“Hailemariam, who has sat at the helm of the Ethiopian government since 2012, said he will stay on as prime minister in a caretaker capacity until the EPRDF and the parliament accept his resignation and appoint his successor. This is the second state of emergency to be declared in Ethiopia in the last two years.”

“In August 2017, Ethiopia lifted a 10-month state of emergency imposed after hundreds of people were killed in anti-government protests demanding wider political freedoms.”

“The country’s Oromo and Amhara people – who make up about 61 percent of the population – have staged mass demonstrations since 2015 demanding greater political inclusion and an end to human rights abuses. The protests have continued this month, with many people expressing frustration over a perceived slow government release of political prisoners.” —Aljazeera

Ethiopia’s leaders liked the Chinese model. They believed that they could be both total autocrats and smart technocrats capable of delivering economic development and higher standards of living. Instead their way of governing generated wide unrest. Can they retain control? If so, at what price?

Bad governance

What am I driving at with these stories? very simple. These snapshots unfortunately illustrate that Africa is not yet delivering on its promise to be the next bright chapter in human development.

The common thread here is that bad to awful governance, treating political power as a personal or factional perk to be abused to the extreme, is the cause of most of Africa’s problems. 




After Another Tragedy, A Chance For Gun Control In The U.S.? Don’t Count On It

WASHINGTON – After the most recent mass shooting in Florida, many  believe that “this time”  it is different. This time something will change. I disagree. Meaningful gun control in America is a fantasy, a mirage. After many decades observing the political process in Washington DC, I have concluded that unless both political parties will agree on a far more restrictive interpretation of the Second Amendment to the US Constitution, (“the right to bear arms”), and unless the Courts will support this new course, NOTHING –repeat NOTHING– will happen, when it comes to serious (as opposed to merely cosmetic) proposed gun control legislation. And, given the sharp political divide separating the two parties, the chances of such a new bipartisan agreement being forged are practically zero.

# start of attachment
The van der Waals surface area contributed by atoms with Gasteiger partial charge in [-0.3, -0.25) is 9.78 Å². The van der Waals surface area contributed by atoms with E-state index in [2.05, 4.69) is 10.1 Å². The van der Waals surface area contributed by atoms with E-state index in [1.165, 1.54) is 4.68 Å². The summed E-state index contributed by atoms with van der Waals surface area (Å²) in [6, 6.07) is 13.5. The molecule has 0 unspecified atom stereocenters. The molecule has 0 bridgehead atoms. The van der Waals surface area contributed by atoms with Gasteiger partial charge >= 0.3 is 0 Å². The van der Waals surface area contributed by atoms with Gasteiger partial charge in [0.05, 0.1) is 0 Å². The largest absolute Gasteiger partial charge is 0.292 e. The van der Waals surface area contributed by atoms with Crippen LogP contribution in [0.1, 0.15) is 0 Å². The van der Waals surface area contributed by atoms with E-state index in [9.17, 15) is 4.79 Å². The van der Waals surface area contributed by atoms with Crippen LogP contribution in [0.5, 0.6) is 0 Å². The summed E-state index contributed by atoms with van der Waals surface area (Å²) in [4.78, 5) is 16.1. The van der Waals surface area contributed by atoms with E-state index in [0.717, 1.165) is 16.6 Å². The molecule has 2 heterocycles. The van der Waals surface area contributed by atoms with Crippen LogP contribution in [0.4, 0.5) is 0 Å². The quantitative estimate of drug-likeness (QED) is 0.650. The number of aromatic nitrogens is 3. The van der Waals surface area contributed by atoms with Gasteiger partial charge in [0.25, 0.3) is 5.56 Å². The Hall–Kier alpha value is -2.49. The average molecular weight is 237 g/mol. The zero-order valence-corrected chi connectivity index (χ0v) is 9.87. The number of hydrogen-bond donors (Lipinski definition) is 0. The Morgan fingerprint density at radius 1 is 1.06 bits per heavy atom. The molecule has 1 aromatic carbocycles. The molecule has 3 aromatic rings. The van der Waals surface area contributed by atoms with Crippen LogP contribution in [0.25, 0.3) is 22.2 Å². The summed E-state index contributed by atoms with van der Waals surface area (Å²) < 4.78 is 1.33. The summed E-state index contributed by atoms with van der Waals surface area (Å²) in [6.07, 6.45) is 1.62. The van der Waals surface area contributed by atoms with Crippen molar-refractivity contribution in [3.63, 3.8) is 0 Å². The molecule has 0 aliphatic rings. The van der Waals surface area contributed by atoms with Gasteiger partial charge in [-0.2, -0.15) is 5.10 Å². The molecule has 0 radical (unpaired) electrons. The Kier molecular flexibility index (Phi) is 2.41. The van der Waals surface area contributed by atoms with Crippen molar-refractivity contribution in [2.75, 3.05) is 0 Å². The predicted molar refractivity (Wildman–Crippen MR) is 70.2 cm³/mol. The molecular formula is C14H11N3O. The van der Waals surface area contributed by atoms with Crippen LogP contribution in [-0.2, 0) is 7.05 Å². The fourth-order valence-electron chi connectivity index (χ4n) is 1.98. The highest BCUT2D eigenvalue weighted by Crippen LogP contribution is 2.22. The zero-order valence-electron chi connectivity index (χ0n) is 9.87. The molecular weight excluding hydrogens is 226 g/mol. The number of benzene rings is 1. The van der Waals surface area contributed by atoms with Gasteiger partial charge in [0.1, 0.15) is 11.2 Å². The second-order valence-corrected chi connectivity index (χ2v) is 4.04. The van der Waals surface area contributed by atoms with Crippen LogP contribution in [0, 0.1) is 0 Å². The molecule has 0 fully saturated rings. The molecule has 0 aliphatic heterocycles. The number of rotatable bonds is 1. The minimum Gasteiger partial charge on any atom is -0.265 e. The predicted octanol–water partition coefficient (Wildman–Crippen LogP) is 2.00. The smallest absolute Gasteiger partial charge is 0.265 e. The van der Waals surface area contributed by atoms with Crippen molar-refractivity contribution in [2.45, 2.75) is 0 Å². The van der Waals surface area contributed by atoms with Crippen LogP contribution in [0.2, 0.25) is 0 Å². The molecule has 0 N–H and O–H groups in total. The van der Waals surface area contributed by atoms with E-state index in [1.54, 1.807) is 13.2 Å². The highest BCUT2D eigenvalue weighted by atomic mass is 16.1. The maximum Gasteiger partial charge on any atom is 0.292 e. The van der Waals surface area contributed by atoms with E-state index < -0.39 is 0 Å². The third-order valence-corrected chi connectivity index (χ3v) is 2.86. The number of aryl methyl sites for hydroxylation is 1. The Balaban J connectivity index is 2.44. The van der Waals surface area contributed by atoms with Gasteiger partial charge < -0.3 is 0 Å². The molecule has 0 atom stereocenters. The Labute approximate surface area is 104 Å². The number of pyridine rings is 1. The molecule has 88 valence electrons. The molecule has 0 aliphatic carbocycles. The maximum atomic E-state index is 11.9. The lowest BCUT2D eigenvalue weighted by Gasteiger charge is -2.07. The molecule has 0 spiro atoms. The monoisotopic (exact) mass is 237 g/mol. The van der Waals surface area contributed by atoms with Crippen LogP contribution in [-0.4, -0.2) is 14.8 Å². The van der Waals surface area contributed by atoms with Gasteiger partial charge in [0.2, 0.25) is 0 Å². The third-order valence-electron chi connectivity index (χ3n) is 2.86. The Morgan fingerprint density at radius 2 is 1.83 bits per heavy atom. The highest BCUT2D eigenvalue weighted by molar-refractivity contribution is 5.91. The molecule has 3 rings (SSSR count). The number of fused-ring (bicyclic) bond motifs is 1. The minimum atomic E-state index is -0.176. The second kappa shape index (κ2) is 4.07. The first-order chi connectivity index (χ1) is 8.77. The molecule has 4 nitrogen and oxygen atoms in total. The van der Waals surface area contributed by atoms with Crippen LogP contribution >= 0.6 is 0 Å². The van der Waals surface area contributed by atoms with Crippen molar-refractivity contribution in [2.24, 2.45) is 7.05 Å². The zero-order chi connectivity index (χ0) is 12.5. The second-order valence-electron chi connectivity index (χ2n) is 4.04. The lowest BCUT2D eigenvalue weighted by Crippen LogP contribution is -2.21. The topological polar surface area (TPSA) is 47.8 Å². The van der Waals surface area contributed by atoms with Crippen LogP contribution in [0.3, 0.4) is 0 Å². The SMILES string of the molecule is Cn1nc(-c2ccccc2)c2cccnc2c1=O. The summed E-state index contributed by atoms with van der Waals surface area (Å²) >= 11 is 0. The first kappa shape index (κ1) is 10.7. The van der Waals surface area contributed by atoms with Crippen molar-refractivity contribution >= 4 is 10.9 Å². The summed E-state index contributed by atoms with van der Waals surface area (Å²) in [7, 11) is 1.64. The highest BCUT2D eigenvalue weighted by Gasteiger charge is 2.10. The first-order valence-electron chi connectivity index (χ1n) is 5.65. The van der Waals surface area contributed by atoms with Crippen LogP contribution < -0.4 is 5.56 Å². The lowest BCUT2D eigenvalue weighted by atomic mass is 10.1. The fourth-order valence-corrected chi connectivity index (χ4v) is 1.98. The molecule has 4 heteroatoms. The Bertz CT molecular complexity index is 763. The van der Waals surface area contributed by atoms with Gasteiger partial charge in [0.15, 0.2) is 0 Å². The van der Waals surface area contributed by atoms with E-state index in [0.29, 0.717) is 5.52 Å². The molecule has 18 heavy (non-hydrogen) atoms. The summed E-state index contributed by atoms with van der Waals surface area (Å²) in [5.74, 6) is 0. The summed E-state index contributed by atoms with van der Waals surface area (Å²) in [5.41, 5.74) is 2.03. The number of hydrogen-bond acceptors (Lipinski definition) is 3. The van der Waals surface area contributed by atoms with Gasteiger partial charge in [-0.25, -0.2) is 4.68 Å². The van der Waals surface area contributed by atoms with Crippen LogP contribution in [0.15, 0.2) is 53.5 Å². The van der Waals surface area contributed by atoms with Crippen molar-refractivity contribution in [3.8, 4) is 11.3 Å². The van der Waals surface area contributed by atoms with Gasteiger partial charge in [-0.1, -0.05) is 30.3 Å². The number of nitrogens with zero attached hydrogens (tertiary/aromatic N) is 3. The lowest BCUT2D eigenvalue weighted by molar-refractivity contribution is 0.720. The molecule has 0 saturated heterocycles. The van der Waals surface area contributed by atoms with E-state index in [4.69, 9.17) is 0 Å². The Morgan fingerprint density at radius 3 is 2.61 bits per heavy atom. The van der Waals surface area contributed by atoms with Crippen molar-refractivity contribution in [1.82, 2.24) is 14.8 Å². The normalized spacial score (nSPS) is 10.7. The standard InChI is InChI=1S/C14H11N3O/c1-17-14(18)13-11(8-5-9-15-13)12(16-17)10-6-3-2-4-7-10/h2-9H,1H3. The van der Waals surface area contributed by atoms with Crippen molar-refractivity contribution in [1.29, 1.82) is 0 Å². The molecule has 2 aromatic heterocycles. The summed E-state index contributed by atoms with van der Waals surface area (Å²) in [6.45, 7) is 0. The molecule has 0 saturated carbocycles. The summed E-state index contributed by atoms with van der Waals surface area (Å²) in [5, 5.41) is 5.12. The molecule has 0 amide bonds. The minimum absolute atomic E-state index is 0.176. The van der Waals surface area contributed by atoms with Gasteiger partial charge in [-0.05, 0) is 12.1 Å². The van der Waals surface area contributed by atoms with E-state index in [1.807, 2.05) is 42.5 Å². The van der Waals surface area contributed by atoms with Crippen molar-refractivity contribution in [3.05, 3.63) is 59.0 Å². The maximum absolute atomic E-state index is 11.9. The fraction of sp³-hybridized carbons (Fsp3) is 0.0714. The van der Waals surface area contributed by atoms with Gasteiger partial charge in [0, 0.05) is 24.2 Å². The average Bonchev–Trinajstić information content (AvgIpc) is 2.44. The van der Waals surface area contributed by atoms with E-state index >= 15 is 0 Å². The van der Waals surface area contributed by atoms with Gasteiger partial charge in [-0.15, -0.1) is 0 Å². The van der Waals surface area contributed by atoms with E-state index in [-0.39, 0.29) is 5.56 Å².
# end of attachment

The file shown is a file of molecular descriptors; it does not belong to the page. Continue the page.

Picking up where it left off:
Tired script

After every new tragic mass shooting there a predictable, totally scripted, ritualised kabuki dance featuring prominent Democrats posturing and grandstanding against the gun lobby and their agents in Congress. With the appropriate gravitas, they accuse the Republicans of being in the pockets of the National Rifle Association, NRA, the powerful association of gun owners and pro-gun people in general. And then, what? Well, then nothing. After a few days, the whole thing goes away. EVERY SINGLE TIME.

The sacred Second Amendment 

Sadly, over many decades, tens of millions of Americans have acquired a distorted (in my view) notion of what “the right to bear arms” granted by the U.S. Constitution means. If we go back in history, it seems that what the Founders meant was the right of local communities to raise armed militias, so that they could defend themselves against a government that had turned tyrannical.

However, overtime, the current interpretation of the Second Amendment to the Constitution –unrestricted gun ownership, including large collections of military hardware– developed and then acquired the status of a theological mandate. It is bizarre; but it is so.

Nothing moves the needle

Extremely powerful opponents of this state of affairs, including former NYC Mayor and multi billionaire Michael Bloomberg, have poured rivers of money into the noble effort of trying to change the national conversation on gun ownership rights in the USA. Results? ZERO.

Daunting task

May be someone else will come up with a better idea. However, looking at the entrenched positions, and in particular at the semi religious attitude about gun ownership shared by millions of Americans, combined with the tens of millions of guns legally purchased and legally owned in this country, I am not optimistic about any chances for REAL change.

Sadly, the horror caused by yet another avoidable tragedy quickly subsides; and it is back to business as usual.